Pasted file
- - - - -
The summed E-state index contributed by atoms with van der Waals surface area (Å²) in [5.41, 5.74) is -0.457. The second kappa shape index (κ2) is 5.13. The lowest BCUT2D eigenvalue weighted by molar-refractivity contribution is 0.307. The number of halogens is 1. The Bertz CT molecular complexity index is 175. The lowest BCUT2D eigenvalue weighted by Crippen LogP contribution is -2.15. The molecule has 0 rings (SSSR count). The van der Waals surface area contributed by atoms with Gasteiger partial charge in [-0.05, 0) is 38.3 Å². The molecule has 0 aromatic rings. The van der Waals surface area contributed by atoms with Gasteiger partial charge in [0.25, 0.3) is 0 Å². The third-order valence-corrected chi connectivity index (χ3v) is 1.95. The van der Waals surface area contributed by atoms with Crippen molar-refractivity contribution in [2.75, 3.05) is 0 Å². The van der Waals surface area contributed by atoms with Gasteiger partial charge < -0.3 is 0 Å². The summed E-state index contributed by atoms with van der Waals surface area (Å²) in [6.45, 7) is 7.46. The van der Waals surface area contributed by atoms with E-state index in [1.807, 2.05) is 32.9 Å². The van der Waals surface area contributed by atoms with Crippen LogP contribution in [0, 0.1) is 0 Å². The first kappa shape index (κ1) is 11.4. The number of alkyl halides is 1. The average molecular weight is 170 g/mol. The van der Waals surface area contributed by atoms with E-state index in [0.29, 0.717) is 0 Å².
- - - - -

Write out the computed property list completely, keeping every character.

The summed E-state index contributed by atoms with van der Waals surface area (Å²) in [5.41, 5.74) is -0.457. The second kappa shape index (κ2) is 5.13. The lowest BCUT2D eigenvalue weighted by molar-refractivity contribution is 0.307. The number of halogens is 1. The Bertz CT molecular complexity index is 175. The lowest BCUT2D eigenvalue weighted by Crippen LogP contribution is -2.15. The molecule has 0 rings (SSSR count). The van der Waals surface area contributed by atoms with Gasteiger partial charge in [-0.05, 0) is 38.3 Å². The molecule has 0 aromatic rings. The van der Waals surface area contributed by atoms with Gasteiger partial charge in [0.25, 0.3) is 0 Å². The third-order valence-corrected chi connectivity index (χ3v) is 1.95. The van der Waals surface area contributed by atoms with Crippen molar-refractivity contribution in [2.75, 3.05) is 0 Å². The van der Waals surface area contributed by atoms with Gasteiger partial charge < -0.3 is 0 Å². The summed E-state index contributed by atoms with van der Waals surface area (Å²) in [6.45, 7) is 7.46. The van der Waals surface area contributed by atoms with E-state index in [1.807, 2.05) is 32.9 Å². The van der Waals surface area contributed by atoms with Crippen LogP contribution in [0, 0.1) is 0 Å². The first kappa shape index (κ1) is 11.4. The number of alkyl halides is 1. The average molecular weight is 170 g/mol. The van der Waals surface area contributed by atoms with E-state index in [0.29, 0.717) is 0 Å².